On the second episode of the show, and after a two weeks campaign against her led by activists, journalists and movie makers that led to her expulsion from SHNIT – the International Short Film Festival – she decided to attack those who dared misunderstand her Nobel-Prizeworthy activities.

I talked on a TV channel after the bathhouse was raided, saying how I believe this is a setup to polish the image of the government. She played that interview, along with her comments that I’m just a phony who visits Europe twice a month with nothing on his mind about helping actual homosexuals. Pardonnez-moi, aren’t you just back from Paris? I will not go through explaining that everything she said is lies; that’s obvious.

Brave undercover reporters ready to investigate something awful in a bathhouse

Brave undercover reporters ready to investigate something awful in a bathhouse

Mona, you are not allowed by law to film anyone getting arrested, for any reason at all. You know that. You are not allowed to lead the police anywhere, even if it was Al Qaeda Central Offices, you do know that as well. You realize that what you did was shameful, terrible and incredibly immoral. You realize that what you did has nothing to do with “sex trafficking.” If you wanted to discuss “sex trafficking,” why go after people who pay 25 pounds to have a bath, instead of making a story about the state officials who are involved in sex trafficking on an international level? Oh, I forgot, that would cut off your financial support for a while.

The interesting part is she didn’t “out” anyone, for real —  she did something far worse: she made an assumption about 26 people’s identities, sexualities and practices, and then outed her presumptions, broadcasting the idea that this is truthful!

What Mona Iraqi did cannot be forgotten until she and whoever cooperated in this get the rightful punishment. People’s lives aren’t a tool for any media worker to achieve success. Mona Iraqi should be imprisoned for the sorrow she caused, in the same cell with the police officer who is bravely leading a campaign against LGBTs and presumed LGBTs.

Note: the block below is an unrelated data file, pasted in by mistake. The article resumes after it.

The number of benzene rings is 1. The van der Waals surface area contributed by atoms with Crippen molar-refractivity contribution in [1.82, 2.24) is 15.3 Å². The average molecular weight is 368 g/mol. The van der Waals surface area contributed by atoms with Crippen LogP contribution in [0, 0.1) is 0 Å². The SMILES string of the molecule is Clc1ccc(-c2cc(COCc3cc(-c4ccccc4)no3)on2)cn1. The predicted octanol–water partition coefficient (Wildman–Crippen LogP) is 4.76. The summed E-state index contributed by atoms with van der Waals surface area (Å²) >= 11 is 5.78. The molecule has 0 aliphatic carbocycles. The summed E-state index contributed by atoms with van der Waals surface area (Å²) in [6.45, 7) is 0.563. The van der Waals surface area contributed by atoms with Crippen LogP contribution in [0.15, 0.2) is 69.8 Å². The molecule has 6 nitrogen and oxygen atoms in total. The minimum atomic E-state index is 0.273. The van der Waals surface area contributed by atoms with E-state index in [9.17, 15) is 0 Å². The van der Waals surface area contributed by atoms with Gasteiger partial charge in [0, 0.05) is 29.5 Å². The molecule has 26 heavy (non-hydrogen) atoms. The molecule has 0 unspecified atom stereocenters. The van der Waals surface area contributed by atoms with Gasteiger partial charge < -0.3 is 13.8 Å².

Lt. Col. Ahmad Hashad, played by Fouad El Mohandes, prepares to put his expertise on immorality to use

Lt. Col. Ahmad Hashad, played by Fouad El Mohandes, prepares to put his expertise on immorality to use

Now what happens? That’s a good question. Three things: The first and most basic step is filing a complain against Mona Iraqi, Tamer Amin [a talk show host who has campaigned against “perverts” and dissenters of all kinds] – who seems to be the perfect match for her — and Ahmed Hashad (who is the head of the morals police and the officer responsible for the crackdown on homosexuals and transsexuals, according to his declarations).

Second: doing more extensive investigations on the lies behind all the homosexual and transsexual cases that Ahmed Hashad has presented to justice, and setting these victims of injustice free.

Last but not least, law needs to respect human rights, now not later. Police need to stop arresting people based on their sexualities or presumed sexualities, because that is just wrong and unjust. The law should be cleansed of all personal conservative beliefs about sexual activities.

It is about time for this country to start working according to law, and by law I mean a true law respectful of human rights that does not criminalize any consensual sexual activity by any means. Many people, LGBTs and non-LGBTs, wait for justice to take place. If you as a state do not apply justice, in time it will be applied to you.

Members of Egypt's morality police, on hearing that immorality is taking place somewhere, prepare to go to work

Members of Egypt’s morality police, on hearing that immorality is taking place somewhere, are ready to go to work

“Yara” — she asked not to use her real name — is a transgender rights activist working on sexual health and rights. She wrote in Arabic; the translation was edited slightly for clarity in English. The original Arabic is at the end of this post.